How can the threshold between an object and an artifact be laid? How can the artist intervene and keep the object from becoming an artifact; how can it be kept in suspension? Where do you learn to dose the degree of altering you give a found object? A found object is also a lost object, one that has additionally lost every function, even the reason for its existence that once guided the hand of the artist who picked it up and saved it one day, albeit unconsciously. How can the object remain "undevoured by anyone’s gaze,” (4) Kronenberg wonders.
(1) In R. Nonas, Get Out Stay Away Come Back. Writings about sculpture, and making sculpture, Dijon, Les presses du réel, 1995, p. 181.
(2) R. Nonas, Get Out Stay Away Come Back, p. 188.
(3) R. Nonas, Get Out Stay Away Come Back, p. 160.
(4) In A. Rabottini (a cura di), Giovanni Kronenberg, Milano, Mousse Publishing, 2020, p. 55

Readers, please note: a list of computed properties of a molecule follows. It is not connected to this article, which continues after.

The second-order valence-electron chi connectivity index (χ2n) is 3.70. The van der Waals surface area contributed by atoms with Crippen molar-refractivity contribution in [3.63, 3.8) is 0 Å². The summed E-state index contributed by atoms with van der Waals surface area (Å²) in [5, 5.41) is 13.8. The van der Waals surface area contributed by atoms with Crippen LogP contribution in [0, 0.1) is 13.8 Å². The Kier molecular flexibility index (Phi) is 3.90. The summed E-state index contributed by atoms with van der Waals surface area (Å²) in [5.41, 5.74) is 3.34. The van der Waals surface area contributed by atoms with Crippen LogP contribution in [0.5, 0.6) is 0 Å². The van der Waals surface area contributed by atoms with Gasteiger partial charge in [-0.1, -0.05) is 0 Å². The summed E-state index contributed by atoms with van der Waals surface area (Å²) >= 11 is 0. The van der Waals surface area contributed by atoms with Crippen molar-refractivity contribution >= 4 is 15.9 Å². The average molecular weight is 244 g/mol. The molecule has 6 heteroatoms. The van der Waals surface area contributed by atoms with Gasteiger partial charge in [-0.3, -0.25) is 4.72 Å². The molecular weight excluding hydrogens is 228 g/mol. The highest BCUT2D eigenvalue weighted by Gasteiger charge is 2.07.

Those wishing to gain wider understanding of just what Kronenberg is trying to do might scroll the list of materials he uses: agate, amethyst, hand-engraved 925 silver, agate block, concrete, wood ash, dark chocolate, elk antler, fossilized mammoth rib, rock crystal, amethyst and sulfur, rooster back, rubber bands, iron, dried leaf or 22 karat gold leaf, Mimolette cheese, fossils, grains of silver, seal fat, grist mill gear, solidified lava, wood, dried legumes, malachite, wooden mannequins, fossilized mammoth jaw, woodland honeydew honey, olive oil, animal hide, Icelandic mouflon fur, black baroque pearl, wooden furniture foot, cobalt pigment powder, porcelain, synthetic perfume, portable tape recorder, spiny chestnut husk, desert rose, Marseille soap, Brazilian sodalite, sea sponge, starfish, oil presses, fossil log, Iranian turquoise, ostrich egg, whale vertebra, glass, vinyl, narwhal tusk, brown sugar. My list is in random order to avoid revealing the attempts at pairing made by the artist and to leave the imaginations of curious readers free to do the work themselves.
What he does is let objects pile up in his home or studio then wait until one or the other leaps out of anonymity, from the white noise of reality: “I look at an object and try to put into visual or physical contact with other ‘“flavors’” to see if it reflects a minimum amount of ambiguity. If it does, I try to do something with it, giving it more time.” (5)